• Insurance Records, Current Accident Reports, Claims, Policies
  • Investment Trade Confirmations
  • IRS Revenue Agent Reports
  • Journals
  • Legal Records, Correspondence and Other Important Matters
  • Minutes Books of Directors and Stockholders
  • Mortgages, Bills of Sale
  • Property Appraisals by Outside Appraisers
  • Property Records
  • Retirement and Pension Records
  • Tax Returns and Worksheets
  • Trademark and Patent Registrations

Personal Documents To Keep For One Year

While it's important to keep year-end mutual fund and IRA contribution statements forever, you don't have to save monthly and quarterly statements once the year-end statement has arrived.

Personal Documents To Keep For Three Years

  • Credit Card Statements
  • Medical Bills (in case of insurance disputes)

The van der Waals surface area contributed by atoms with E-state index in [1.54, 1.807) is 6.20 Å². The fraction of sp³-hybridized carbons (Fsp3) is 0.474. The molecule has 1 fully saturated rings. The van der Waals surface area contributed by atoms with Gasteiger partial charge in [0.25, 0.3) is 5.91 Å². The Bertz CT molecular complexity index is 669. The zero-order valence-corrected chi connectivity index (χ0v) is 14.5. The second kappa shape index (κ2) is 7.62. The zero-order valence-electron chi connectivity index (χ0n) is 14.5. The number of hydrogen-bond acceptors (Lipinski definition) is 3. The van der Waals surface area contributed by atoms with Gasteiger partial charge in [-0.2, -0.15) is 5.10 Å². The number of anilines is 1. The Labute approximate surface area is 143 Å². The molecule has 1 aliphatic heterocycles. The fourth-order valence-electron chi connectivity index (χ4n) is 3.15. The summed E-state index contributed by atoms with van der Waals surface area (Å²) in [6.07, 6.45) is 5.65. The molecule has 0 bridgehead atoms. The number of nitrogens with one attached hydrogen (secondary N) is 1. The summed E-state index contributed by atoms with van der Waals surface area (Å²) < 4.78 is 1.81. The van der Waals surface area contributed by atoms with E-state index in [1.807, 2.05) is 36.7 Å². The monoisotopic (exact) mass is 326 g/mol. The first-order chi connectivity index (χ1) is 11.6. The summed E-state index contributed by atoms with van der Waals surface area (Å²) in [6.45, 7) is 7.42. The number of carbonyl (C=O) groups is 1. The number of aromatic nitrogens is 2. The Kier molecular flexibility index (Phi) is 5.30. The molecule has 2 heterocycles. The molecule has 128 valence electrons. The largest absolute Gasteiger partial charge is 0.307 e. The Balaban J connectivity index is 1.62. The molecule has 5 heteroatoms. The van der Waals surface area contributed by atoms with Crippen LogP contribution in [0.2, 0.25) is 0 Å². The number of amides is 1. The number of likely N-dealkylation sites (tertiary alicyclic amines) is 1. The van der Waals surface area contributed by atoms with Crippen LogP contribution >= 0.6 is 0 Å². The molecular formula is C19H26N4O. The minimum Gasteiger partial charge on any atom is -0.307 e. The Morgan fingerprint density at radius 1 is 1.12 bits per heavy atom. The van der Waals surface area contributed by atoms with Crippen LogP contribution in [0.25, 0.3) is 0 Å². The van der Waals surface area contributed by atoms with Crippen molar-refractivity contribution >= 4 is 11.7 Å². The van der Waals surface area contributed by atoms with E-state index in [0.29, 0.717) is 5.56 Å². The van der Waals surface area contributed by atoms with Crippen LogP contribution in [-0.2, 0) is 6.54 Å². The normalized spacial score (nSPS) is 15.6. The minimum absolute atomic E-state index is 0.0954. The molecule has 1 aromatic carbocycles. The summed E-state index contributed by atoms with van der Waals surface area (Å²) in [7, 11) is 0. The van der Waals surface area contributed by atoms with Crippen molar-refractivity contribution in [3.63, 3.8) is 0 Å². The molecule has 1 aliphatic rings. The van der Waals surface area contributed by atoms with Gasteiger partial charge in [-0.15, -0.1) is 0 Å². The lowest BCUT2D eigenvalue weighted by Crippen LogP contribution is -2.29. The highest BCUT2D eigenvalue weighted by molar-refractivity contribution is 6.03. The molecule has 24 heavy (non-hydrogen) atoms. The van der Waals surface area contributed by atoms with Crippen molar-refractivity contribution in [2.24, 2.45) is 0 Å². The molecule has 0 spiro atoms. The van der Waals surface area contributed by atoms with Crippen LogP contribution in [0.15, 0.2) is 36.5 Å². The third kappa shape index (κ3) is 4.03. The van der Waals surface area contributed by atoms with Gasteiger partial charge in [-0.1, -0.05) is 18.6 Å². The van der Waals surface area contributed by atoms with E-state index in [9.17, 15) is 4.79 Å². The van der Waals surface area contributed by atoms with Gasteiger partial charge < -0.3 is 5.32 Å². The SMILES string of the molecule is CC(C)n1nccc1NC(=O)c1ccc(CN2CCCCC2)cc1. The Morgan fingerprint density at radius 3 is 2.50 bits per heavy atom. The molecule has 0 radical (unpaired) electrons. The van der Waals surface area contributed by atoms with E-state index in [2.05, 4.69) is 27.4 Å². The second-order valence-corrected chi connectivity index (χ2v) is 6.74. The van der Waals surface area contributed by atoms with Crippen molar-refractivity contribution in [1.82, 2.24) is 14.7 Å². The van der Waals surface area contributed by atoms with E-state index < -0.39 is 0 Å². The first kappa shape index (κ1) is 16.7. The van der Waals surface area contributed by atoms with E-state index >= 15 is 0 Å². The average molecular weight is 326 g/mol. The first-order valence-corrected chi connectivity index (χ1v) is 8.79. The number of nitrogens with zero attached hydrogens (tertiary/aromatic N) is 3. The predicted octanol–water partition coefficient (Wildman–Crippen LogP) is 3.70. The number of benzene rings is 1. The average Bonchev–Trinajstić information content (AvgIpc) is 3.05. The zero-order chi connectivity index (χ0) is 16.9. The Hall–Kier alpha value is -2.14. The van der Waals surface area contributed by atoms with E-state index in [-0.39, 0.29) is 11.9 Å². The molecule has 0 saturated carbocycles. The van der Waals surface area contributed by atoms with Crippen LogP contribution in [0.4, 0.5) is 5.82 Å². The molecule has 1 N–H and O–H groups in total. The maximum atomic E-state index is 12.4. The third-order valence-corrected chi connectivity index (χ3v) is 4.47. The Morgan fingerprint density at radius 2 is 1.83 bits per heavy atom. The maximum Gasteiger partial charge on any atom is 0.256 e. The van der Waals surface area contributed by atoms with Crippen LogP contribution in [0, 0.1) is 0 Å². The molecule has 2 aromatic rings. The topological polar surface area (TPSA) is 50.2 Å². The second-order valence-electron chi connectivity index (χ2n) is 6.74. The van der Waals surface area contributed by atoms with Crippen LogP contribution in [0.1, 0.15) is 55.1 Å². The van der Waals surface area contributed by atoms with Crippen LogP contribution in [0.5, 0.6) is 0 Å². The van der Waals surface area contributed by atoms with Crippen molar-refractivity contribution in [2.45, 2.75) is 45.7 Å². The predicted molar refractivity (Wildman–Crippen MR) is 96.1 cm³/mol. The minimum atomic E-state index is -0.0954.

• Utility Records
  • Expired Insurance Policies

Personal Documents To Keep For Six Years

  • Supporting Documents For Tax Returns
  • Accident Reports and Claims
  • Medical Bills (if tax-related)
  • Sales Receipts
  • Wage Garnishments
  • Other Tax-Related Bills

Personal Records To Keep Forever

  • CPA Audit Reports
  • Legal Records
  • Important Correspondence
  • Income Tax Returns
  • Income Tax Payment Checks
  • Property Records / Improvement Receipts (or six years after property sold)
  • Investment Trade Confirmations
  • Retirement and Pension Records (Forms 5448, 1099-R and 8606 until all distributions are made from your IRA or other qualified plan)

Special Circumstances

  • Car Records (keep until the car is sold)
  • Credit Card Receipts (keep until verified on your statement)
  • Insurance Policies (keep for the life of the policy)
  • Mortgages / Deeds / Leases (keep 6 years beyond the agreement)
  • Pay Stubs (keep until reconciled with your W-2)
  • Sales Receipts (keep for life of the warranty)
  • Stock and Bond Records (keep for 6 years beyond selling)
  • Warranties and Instructions (keep for the life of the product)
  • Other Bills (keep until payment is verified on the next bill)
  • Depreciation Schedules and Other Capital Asset Records (keep for 3 years after the tax life of the asset)